Throughout Sense, Mackenzie walks a tightrope, but mostly keeps his balance. While the story might seem to roughly parallel recent epidemic movies, the tone is more fable like, with a fairly steamy romance layered on top. Despite the apocalypse it appears to be hurtling towards, Kim Fupz Aakeson’s screenplay constantly depicts humanity’s persistent adaptability, emphasizing the best of our nature rather than our worst.

Indeed, Sense is pretty good social science fiction, but it is clearly spooked by the metaphysical implications of its premise (especially since each stage is preceded by a burst of profoundly felt emotion—not exactly the typical handiwork of bacteria). Yet, the only references to a higher power come from religious fanatics seen on news broadcasts claiming the outbreak is a manifestation of God’s wrath (a contention the film frankly provides nothing to dispute).

To his immense credit, Mackenzie never tries to tack on an unconvincing environmental message, avoiding didacticism and maintaining a palpable air of mystery. That Sense is not really a downer at all is somewhat remarkable, all things considered. Recommended for viewers who like their genre elements on the softer, lighter side, Sense opens this Friday (2/3) in New York at the IFC Center.

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Monday, January 30, 2012

Sundance ’12: Grabbers

Believe it or not, that Guinness before you is the last best line of defense against the alien invasion. Fortunately, the villagers of Erin Island are up to the demands of survival in Jon Wright’s Grabbers, which screened during the 2012 Sundance Film Festival.

Garda Lisa Nolan is a workaholic who spends her vacation temping for the sergeant on the tight little island. Busy drowning a broken heart, local Garda Ciarán O’Shea is not impressed, at least not by her ambition. Fortunately, nothing ever happens there, at least until the aliens invade. At first, the only one to see the blood-sucking mollusks who lives to talk about it is the town drunk (and he’s not O’Shea). After a bit of investigation, it turns out the aliens do not have a taste for .2 alcohol levels. With a storm fast approaching, there is only one thing to do. Lock everyone in the pub and get them hammered.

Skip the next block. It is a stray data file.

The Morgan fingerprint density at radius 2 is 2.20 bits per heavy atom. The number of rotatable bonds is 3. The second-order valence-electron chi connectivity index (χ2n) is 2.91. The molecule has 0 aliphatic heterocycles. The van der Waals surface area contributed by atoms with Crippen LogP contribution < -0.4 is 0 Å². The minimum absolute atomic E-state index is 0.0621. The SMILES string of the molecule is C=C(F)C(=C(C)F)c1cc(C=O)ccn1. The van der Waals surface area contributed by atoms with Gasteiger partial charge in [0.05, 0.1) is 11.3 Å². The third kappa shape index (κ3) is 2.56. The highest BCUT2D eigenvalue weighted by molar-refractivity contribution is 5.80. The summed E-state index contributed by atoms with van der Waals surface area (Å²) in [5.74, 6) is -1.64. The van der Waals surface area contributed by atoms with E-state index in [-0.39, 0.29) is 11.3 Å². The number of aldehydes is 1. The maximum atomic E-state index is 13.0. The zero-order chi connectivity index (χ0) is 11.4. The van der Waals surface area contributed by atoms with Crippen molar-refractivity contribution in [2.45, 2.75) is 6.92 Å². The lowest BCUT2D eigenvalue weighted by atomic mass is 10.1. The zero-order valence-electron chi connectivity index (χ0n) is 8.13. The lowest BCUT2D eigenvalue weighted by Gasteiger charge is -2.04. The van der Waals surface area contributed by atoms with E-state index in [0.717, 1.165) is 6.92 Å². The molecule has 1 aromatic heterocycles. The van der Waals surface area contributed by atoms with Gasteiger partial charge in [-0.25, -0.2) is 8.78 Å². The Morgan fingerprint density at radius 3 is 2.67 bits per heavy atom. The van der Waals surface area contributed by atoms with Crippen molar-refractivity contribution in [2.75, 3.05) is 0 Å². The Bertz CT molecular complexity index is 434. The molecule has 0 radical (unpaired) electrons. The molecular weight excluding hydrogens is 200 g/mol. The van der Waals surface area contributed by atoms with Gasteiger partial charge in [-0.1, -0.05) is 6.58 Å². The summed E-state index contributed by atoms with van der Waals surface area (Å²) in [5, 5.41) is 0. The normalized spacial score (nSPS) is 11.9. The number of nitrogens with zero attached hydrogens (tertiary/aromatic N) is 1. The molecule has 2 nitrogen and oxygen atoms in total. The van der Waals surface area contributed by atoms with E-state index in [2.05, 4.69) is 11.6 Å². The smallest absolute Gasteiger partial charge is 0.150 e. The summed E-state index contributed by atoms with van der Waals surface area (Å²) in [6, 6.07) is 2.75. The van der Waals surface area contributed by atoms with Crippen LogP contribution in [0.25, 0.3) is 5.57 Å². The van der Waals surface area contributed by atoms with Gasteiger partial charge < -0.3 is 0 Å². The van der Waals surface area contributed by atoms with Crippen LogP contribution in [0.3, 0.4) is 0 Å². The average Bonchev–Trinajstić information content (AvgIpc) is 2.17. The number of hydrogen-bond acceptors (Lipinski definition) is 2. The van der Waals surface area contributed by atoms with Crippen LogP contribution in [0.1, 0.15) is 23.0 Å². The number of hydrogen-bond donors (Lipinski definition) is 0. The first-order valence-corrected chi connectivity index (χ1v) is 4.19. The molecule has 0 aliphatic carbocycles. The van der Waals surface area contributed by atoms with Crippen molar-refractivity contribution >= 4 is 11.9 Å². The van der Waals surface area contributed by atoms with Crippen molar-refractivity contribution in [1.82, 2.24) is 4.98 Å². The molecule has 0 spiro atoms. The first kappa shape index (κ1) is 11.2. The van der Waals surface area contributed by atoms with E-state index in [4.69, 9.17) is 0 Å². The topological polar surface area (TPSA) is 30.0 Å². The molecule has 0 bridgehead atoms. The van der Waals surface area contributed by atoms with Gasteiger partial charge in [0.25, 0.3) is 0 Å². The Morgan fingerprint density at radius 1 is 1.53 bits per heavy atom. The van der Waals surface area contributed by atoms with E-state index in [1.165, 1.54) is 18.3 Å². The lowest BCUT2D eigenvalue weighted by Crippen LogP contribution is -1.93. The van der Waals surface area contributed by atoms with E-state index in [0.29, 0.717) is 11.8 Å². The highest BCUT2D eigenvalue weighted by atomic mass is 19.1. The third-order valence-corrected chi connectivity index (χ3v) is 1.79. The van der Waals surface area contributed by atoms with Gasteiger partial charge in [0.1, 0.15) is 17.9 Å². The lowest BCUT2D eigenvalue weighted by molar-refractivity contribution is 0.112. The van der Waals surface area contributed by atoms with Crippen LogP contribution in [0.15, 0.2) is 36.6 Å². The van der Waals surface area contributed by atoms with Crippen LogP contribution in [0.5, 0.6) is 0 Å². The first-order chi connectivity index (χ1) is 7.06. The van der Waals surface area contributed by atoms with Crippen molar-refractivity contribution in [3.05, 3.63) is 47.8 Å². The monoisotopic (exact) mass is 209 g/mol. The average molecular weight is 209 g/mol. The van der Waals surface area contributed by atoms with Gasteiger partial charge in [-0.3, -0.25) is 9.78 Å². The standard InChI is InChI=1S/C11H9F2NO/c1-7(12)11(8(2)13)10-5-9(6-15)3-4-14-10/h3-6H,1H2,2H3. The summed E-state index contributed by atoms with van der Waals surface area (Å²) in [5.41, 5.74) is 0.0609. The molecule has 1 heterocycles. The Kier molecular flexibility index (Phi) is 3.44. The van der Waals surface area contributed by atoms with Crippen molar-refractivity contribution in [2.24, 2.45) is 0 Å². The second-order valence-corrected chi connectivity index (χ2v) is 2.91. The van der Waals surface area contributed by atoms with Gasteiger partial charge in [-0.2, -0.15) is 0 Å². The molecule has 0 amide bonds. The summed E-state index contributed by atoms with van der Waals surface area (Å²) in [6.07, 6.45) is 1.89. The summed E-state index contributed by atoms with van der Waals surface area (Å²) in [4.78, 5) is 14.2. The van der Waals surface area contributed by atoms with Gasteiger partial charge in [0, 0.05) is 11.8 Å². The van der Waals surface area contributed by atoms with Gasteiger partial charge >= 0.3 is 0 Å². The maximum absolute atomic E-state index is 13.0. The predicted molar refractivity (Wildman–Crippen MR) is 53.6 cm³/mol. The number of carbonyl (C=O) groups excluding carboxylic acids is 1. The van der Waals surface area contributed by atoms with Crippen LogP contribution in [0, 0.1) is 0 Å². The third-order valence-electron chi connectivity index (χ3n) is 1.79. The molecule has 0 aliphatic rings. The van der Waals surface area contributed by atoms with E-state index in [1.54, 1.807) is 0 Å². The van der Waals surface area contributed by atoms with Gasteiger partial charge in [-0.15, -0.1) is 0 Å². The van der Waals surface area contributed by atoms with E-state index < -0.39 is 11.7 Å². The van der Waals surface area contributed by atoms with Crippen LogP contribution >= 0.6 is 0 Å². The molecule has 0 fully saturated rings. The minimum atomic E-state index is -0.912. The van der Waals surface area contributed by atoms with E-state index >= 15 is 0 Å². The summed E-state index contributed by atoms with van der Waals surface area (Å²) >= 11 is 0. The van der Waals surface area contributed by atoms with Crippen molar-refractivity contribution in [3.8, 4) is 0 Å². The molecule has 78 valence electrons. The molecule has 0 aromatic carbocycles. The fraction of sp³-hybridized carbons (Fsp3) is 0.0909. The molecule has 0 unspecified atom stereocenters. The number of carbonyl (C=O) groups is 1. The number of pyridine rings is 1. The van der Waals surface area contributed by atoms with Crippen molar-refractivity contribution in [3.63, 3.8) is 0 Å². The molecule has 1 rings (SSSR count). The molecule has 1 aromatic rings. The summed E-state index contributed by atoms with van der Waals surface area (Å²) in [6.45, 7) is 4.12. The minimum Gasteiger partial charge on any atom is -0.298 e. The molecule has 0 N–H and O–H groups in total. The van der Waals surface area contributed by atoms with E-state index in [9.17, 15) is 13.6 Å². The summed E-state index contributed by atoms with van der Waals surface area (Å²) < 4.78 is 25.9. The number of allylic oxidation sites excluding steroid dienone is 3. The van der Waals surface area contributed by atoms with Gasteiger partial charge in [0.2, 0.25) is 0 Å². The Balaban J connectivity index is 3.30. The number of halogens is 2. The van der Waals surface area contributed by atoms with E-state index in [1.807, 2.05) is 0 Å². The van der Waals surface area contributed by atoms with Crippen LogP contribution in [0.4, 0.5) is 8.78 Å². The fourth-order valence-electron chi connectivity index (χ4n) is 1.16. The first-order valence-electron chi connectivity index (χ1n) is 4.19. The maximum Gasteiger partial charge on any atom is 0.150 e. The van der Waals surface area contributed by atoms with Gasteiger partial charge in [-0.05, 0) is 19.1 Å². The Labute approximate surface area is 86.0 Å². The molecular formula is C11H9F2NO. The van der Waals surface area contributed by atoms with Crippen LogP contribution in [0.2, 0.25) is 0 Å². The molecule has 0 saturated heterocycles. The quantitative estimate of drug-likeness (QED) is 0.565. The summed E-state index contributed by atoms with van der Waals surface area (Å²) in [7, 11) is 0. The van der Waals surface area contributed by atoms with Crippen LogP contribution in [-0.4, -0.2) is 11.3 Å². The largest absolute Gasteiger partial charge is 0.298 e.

Frankly, Grabbers is a surprisingly mild midnight selection at Sundance (particularly considering this is the year they launched V/H/S). Gentler even than Tremors, it is quite similar in tone to R.W. Goodwin’s unapologetically nostalgic Alien Trespass. Considering the central role played by public inebriation, midnight audiences were probably expecting liberal helpings of gross-out humor that never materialized. Indeed, Grabbers is more about soft chuckles than big belly laughs.

Granted, this is not the sort of film one looks to for rigorous logic, but it makes no sense the high-functioning alcoholic would be the only one to stay sober, beyond providing O’Shea with an opportunity for redemption. Still, Richard Coyle is reasonably charismatic as the formerly degenerate Garda. In contrast, Ruth Bradley does not leave much of a mark as Nolan, but David Pearse scores some of the film’s funniest moments as Brian Maher, the short-tempered barkeep.

Wright keeps things moving along well enough and the monster effects are realized quite well (arguably better than they should be in an old school creature feature). The results are all very pleasant, but never quite live up to the promise of its clever premise. Nice, but not crazy, Grabbers should nonetheless find an appreciative genre audience following its midnight screenings at this year’s Sundance Film Festival.

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The Pruitt-Igoe Reality

Brutalism is a style of architecture distinguished by its huge blocky shapes, typically utilizing concrete or roughened stone. In the mid Twentieth Century, it was commonly employed for government structures, most definitely including housing projects. The Pruitt-Igoe public housing development would be a perfect example, had it not been imploded by the St. Louis Housing Authority in 1972. Chad Freidrichs seeks to rehabilitate the project’s image, and by extension that of government social engineering efforts in general, with the documentary The Pruitt-Igoe Myth (trailer here), which is now playing in New York at the IFC Center.